Thursday, March 18, 2010


I worry that if I harp on too much about Antarctica the internet will get bored with me and go away. But I have nothing else to say really. It's an obsession but one that I monitor carefully to ensure I can continue to maintain sufficient internal and external resources to safely indulge it.

Update: I have added another contour now, and at 1500m the piece is now too big and too stiff to fit on the tapestry frame. I alternate between working with it spread out on the table or draped across my lap. This contour means I've crossed the halfway mark now, with only three more layers left to add. Out at the edges of the continent it's mostly very steep, so my stitching follows longer lines and fills in narrower widths.

Although still months away, I feel like the end is almost in sight as progress seems swifter, probably because the rest of my life has been streamlined simply to support several hours a day of stitching. There are a great many other things I could (and sometimes should) be doing, but all I care about is filling in the great white ice fields, stitch by stitch, step by step.

A potential bottle neck appears as I start running short of DMC blanc embroidery thread. I am going through two or three skeins most days. To get the quantities I need I have to place a special order at the Bernina shop in town, but there was a misunderstanding last month and my order never came through. I've reordered but I'm down to my last couple of skeins, not knowing when the two boxes on order will come through. And I'm not entirely sure whether two boxes will last me until the next time I can order. The thread is the most expensive material for this project and unfortunately I can't afford to stockpile.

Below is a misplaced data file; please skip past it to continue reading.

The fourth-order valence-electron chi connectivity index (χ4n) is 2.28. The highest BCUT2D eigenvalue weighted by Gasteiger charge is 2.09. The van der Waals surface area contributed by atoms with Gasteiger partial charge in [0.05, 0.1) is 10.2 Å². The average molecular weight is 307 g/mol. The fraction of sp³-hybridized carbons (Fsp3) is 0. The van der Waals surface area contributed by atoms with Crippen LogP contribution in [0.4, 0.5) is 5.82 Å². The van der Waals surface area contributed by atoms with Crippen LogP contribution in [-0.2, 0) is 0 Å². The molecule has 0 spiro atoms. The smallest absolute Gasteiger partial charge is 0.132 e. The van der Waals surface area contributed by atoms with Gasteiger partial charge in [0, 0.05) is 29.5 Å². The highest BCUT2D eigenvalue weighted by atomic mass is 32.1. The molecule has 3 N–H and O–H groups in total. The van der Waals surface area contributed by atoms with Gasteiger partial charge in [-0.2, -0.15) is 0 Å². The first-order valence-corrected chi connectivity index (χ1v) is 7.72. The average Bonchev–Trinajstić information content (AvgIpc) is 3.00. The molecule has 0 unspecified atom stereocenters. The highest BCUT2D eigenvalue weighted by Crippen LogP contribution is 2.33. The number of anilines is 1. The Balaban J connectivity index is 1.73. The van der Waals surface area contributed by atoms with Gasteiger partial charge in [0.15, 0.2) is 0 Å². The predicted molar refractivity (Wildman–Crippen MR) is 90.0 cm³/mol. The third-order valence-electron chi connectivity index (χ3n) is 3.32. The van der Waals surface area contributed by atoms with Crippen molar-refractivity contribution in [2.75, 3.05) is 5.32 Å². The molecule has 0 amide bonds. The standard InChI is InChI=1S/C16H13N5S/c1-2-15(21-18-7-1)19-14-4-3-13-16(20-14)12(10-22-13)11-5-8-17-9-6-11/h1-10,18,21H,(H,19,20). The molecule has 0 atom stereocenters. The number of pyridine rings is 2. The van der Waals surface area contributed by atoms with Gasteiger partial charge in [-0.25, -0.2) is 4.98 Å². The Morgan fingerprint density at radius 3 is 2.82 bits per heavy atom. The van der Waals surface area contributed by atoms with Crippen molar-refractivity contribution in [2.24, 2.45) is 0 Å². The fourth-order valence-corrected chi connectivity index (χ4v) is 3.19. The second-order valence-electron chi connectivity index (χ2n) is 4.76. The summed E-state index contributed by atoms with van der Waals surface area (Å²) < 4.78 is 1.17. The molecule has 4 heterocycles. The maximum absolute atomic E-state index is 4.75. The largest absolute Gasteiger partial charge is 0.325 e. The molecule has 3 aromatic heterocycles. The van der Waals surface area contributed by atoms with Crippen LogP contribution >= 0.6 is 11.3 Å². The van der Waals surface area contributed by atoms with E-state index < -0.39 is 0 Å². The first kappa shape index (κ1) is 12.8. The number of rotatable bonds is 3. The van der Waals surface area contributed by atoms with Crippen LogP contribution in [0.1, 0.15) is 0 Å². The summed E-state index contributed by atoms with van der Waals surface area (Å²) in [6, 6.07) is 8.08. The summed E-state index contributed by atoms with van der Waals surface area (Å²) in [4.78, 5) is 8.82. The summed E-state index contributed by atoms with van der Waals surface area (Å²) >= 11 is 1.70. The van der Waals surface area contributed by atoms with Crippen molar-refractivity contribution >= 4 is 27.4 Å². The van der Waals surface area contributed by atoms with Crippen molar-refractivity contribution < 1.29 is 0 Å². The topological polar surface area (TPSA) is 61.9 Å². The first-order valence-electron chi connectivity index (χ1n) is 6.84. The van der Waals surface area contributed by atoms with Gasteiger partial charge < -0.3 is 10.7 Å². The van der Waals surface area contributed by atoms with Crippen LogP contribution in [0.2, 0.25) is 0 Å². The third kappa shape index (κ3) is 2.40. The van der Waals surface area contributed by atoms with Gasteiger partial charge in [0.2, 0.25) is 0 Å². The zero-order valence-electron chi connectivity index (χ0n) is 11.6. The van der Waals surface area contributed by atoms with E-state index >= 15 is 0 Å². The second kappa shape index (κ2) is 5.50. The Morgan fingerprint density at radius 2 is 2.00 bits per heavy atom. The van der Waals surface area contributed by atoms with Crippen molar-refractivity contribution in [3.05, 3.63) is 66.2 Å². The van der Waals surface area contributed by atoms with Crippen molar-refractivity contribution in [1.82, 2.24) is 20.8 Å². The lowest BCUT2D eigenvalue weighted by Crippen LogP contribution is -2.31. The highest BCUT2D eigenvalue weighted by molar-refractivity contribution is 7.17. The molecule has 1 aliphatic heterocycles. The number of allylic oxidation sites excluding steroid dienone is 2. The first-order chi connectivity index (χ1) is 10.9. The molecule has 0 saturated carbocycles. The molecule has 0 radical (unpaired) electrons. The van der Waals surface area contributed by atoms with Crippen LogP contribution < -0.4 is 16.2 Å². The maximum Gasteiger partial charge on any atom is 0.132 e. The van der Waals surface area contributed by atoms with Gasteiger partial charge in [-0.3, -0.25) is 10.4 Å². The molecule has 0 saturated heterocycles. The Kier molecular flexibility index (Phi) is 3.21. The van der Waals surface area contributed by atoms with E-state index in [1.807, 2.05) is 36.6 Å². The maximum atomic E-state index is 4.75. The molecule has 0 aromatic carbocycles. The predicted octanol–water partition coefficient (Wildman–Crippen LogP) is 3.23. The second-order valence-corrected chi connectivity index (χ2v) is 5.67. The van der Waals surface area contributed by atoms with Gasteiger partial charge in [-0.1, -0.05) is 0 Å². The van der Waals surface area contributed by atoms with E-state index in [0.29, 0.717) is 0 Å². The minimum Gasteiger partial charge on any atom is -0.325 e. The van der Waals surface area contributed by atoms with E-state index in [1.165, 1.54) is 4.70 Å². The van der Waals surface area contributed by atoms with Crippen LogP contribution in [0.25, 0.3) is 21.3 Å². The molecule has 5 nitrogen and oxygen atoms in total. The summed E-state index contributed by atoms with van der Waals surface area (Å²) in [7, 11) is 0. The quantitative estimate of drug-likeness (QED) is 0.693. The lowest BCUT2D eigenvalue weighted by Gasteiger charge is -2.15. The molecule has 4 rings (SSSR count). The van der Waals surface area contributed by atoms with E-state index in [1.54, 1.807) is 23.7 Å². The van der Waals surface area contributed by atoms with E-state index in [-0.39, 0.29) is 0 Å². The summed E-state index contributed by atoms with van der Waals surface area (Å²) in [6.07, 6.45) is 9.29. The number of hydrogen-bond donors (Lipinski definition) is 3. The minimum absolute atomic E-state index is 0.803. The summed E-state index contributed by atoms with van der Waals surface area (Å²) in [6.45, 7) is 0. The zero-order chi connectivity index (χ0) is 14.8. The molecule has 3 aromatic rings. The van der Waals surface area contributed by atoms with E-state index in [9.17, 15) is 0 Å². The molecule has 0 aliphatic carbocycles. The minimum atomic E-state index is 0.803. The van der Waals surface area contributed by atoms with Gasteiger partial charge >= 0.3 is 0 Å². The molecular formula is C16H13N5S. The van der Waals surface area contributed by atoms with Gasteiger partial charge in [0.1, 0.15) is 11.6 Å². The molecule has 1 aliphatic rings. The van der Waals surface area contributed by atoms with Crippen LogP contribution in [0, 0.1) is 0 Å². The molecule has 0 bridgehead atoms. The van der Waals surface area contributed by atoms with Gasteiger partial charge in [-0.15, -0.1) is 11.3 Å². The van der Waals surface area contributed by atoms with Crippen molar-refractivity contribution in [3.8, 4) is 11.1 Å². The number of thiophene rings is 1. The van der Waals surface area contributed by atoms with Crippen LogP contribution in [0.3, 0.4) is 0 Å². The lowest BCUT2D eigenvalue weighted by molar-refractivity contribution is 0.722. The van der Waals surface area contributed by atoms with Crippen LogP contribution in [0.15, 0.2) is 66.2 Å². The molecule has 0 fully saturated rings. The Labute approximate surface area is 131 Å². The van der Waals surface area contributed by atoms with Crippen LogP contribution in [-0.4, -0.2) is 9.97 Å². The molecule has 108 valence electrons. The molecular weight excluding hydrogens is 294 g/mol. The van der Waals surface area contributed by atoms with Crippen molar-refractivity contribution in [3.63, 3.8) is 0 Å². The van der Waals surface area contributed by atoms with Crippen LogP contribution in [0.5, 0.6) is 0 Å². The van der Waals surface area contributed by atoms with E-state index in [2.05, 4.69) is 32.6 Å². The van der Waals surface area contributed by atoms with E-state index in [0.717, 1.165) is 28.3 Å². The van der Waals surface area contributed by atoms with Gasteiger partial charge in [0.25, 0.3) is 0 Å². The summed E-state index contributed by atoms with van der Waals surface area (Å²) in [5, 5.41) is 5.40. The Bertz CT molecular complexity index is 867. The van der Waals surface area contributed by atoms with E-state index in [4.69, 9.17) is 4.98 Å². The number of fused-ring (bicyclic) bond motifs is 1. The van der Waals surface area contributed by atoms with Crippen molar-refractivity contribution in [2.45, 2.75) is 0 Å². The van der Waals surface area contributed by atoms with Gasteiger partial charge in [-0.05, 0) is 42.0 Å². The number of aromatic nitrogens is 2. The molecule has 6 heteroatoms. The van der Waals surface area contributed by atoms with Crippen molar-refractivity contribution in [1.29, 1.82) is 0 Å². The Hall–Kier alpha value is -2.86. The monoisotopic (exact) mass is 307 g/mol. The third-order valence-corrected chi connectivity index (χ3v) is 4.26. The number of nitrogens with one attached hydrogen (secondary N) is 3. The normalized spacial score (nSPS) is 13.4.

A quiet thought sometimes occurs that if I do run out of thread for a few days I might catch up on the writing, accounting, cleaning and other mundane obligations that are not yet urgent demands, but will become so eventually if I continue stitching so obsessively. As a great sacrifice I have not touched a needle this morning, instead rearranging my little studio home for winter. Somehow, sorting out everything else I live with has left the great roll of loose contours adrift. It's a long white sheet-shrouded sausage which is now sitting forlornly across most of my table, not a convenient place since the table really needs to be clear for other purposes, such as stitching.

Even when I put Antarctica to one side for a few hours, it still dominates.


Joan said...

This is an amazing journey! You must wonder sometimes .. why am I doing this.. Scott would have had similar thoughts!Stores are running low. Morale flagging. Doggedness is needed. Keep it up crazy traveller.

Anonymous said...

I don't know about everyone else who is following your Antartica growth but I say there's no such thing as too much Antartica news - don't leave out a minute of it.
And let us know the exact skeins details, you never know what might turn up on your doorstep...and from where!

Sandy said...

Doesn't all great work come out of some kind of obsession? You sort of have to have a mania about something in order to stick with it long enough to make it what it should be.

The internets do hope, however, that you take occasional breaks for walks and cups of tea.